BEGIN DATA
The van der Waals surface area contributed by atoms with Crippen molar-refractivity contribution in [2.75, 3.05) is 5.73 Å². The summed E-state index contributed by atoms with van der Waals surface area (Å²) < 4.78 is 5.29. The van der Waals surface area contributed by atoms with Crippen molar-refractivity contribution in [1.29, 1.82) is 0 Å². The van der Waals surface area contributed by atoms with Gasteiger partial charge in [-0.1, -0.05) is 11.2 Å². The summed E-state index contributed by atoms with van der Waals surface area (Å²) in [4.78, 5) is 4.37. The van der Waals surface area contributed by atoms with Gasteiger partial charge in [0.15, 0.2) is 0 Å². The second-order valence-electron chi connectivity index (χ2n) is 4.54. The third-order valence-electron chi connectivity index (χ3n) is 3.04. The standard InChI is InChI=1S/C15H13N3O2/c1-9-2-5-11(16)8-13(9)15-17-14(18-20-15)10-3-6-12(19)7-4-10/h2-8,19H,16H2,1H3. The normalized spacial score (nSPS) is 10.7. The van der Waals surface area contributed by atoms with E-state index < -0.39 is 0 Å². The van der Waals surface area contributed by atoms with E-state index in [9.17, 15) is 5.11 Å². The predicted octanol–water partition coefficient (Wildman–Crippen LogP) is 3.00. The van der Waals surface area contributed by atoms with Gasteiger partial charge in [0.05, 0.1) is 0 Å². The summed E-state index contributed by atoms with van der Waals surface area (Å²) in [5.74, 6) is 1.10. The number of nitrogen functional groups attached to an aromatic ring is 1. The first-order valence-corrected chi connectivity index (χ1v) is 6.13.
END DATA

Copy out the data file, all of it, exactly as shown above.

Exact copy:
The van der Waals surface area contributed by atoms with Crippen molar-refractivity contribution in [2.75, 3.05) is 5.73 Å². The summed E-state index contributed by atoms with van der Waals surface area (Å²) < 4.78 is 5.29. The van der Waals surface area contributed by atoms with Crippen molar-refractivity contribution in [1.29, 1.82) is 0 Å². The van der Waals surface area contributed by atoms with Gasteiger partial charge in [-0.1, -0.05) is 11.2 Å². The summed E-state index contributed by atoms with van der Waals surface area (Å²) in [4.78, 5) is 4.37. The van der Waals surface area contributed by atoms with Gasteiger partial charge in [0.15, 0.2) is 0 Å². The second-order valence-electron chi connectivity index (χ2n) is 4.54. The third-order valence-electron chi connectivity index (χ3n) is 3.04. The standard InChI is InChI=1S/C15H13N3O2/c1-9-2-5-11(16)8-13(9)15-17-14(18-20-15)10-3-6-12(19)7-4-10/h2-8,19H,16H2,1H3. The normalized spacial score (nSPS) is 10.7. The van der Waals surface area contributed by atoms with E-state index < -0.39 is 0 Å². The van der Waals surface area contributed by atoms with E-state index in [9.17, 15) is 5.11 Å². The predicted octanol–water partition coefficient (Wildman–Crippen LogP) is 3.00. The van der Waals surface area contributed by atoms with Gasteiger partial charge in [0.05, 0.1) is 0 Å². The summed E-state index contributed by atoms with van der Waals surface area (Å²) in [5.74, 6) is 1.10. The number of nitrogen functional groups attached to an aromatic ring is 1. The first-order valence-corrected chi connectivity index (χ1v) is 6.13.